The commonplace scenario in the United States when people decide to “get tough” and implement a policy of “zero tolerance” for infractions of the rules is to in practice tolerate the majority of infractions by not catching perpetrators and then hit a minority of violators with extremely harsh sanctions. For years now, Mark Kleiman has been pushing the reverse approach—make sanctions relative mild, but make them swift and nearly certain. He teams up with Kirk Humphreys to describe a version of this that’s led to a sharp reduction in South Dakota’s drunk driving fatalities:
The efforts against drunk driving include checkpoints, steep fines, and Breathalyzer-locked cars. But alcohol-related road deaths have held steady for a decade—except in South Dakota. Under the state’s four-year-old 24/7 Sobriety Project, people convicted of repeated drunk-driving offenses are forced to go dry for at least three months, during which time they submit to police-observed Breathalyzer tests twice a day—no excuses. If they fail, refuse, or no-show, sanctions begin with an immediate night in jail. Now the results are in: drunk–driving fatalities fell from twice the national average, 70, in 2006 to just 34 in 2008, the most recent year for which data are available. And program veterans are half as likely as other DUI offenders to be arrested again.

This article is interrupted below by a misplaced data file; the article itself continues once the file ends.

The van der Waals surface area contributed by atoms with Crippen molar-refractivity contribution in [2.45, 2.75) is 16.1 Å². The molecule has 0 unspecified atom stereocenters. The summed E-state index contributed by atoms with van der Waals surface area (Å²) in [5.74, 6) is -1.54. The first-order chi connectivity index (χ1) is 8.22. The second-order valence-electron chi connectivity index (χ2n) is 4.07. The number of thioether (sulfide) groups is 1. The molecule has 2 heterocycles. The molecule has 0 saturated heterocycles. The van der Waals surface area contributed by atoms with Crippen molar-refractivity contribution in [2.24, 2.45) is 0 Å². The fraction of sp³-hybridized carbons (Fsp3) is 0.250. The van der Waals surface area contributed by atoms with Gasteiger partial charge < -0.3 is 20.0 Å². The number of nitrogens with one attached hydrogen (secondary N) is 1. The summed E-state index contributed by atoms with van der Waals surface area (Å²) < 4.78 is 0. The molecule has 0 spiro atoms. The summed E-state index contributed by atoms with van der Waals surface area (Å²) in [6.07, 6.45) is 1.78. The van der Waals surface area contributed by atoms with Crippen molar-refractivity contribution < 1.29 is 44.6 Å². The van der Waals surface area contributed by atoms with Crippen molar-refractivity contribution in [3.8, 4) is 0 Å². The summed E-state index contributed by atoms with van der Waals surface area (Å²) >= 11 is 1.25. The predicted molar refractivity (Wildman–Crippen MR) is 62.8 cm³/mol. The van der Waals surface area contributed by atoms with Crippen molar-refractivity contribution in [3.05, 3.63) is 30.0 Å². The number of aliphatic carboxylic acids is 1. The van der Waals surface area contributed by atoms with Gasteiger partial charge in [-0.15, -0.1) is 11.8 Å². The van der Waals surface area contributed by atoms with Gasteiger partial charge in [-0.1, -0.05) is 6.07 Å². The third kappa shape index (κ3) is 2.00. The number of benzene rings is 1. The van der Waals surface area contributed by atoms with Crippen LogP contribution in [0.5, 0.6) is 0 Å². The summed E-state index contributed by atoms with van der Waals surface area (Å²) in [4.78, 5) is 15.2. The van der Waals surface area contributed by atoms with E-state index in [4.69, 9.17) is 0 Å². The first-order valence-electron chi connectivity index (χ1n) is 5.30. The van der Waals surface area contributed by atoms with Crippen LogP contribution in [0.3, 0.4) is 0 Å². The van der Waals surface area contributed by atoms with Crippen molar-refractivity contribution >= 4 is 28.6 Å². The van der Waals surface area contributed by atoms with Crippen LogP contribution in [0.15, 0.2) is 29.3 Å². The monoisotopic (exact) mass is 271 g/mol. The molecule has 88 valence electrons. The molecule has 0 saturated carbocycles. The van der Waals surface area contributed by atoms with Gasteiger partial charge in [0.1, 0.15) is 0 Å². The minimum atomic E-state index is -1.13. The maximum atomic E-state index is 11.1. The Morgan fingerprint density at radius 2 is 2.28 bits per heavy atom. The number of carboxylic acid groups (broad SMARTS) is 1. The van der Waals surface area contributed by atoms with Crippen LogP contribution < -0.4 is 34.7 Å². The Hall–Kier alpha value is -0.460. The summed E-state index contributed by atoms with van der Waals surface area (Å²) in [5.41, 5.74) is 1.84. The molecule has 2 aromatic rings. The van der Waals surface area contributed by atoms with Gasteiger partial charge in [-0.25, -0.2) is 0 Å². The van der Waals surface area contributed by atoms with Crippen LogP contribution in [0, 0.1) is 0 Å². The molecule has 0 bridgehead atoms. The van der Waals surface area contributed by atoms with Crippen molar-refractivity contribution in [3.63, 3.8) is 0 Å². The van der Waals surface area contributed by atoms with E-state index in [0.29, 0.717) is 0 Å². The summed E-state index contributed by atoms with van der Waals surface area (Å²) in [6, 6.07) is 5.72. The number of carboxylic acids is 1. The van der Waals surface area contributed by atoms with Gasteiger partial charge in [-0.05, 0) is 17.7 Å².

If you wrestle with any kind of addiction issues in your life, I think the logic of this kind of swift, certain sanctioning should be clear enough. Personally I’m glad that my problems are with cigarettes and don’t threaten anyone’s life other than my own, since Lord knows I’ve slipped up a time or twenty in the past 3 and a half years. But drunk drivers, without really meaning anyone any harm, are a really serious hazard to the general public and it’s very important to do what we can to help them avoid hurting themselves and others.
Humphreys follows up with the observation that part of what’s made South Dakota’s implementation successful is maintaining a respectful attitude to the subjects so they remain inclined to cooperate and non-resentful. That’s as it should be. Sanctions are a crucial element of crime control, but most people involved in dangerous activities are also people wrestling with serious problems that they’d almost certainly prefer not to have.